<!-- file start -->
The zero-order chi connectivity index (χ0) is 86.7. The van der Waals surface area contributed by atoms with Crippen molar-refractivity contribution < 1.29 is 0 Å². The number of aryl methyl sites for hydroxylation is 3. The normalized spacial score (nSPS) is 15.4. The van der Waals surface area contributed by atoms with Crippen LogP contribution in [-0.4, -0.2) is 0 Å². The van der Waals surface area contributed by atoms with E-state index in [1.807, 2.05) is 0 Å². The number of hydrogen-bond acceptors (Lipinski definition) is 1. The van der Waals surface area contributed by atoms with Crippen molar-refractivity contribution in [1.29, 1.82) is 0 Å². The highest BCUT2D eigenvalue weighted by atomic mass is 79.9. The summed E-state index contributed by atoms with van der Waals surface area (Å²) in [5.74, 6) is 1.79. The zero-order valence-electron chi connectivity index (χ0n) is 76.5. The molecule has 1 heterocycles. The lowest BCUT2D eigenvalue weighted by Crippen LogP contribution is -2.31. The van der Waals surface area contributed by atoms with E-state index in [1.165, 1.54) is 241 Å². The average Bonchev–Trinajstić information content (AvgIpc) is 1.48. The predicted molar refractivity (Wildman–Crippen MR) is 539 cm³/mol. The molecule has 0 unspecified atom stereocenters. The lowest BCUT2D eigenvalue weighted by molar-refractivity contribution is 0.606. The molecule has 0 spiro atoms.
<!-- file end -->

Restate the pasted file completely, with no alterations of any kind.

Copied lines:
The zero-order chi connectivity index (χ0) is 86.7. The van der Waals surface area contributed by atoms with Crippen molar-refractivity contribution < 1.29 is 0 Å². The number of aryl methyl sites for hydroxylation is 3. The normalized spacial score (nSPS) is 15.4. The van der Waals surface area contributed by atoms with Crippen LogP contribution in [-0.4, -0.2) is 0 Å². The van der Waals surface area contributed by atoms with E-state index in [1.807, 2.05) is 0 Å². The number of hydrogen-bond acceptors (Lipinski definition) is 1. The van der Waals surface area contributed by atoms with Crippen molar-refractivity contribution in [1.29, 1.82) is 0 Å². The highest BCUT2D eigenvalue weighted by atomic mass is 79.9. The summed E-state index contributed by atoms with van der Waals surface area (Å²) in [5.74, 6) is 1.79. The zero-order valence-electron chi connectivity index (χ0n) is 76.5. The molecule has 1 heterocycles. The lowest BCUT2D eigenvalue weighted by Crippen LogP contribution is -2.31. The van der Waals surface area contributed by atoms with E-state index in [1.165, 1.54) is 241 Å². The average Bonchev–Trinajstić information content (AvgIpc) is 1.48. The predicted molar refractivity (Wildman–Crippen MR) is 539 cm³/mol. The molecule has 0 unspecified atom stereocenters. The lowest BCUT2D eigenvalue weighted by molar-refractivity contribution is 0.606. The molecule has 0 spiro atoms.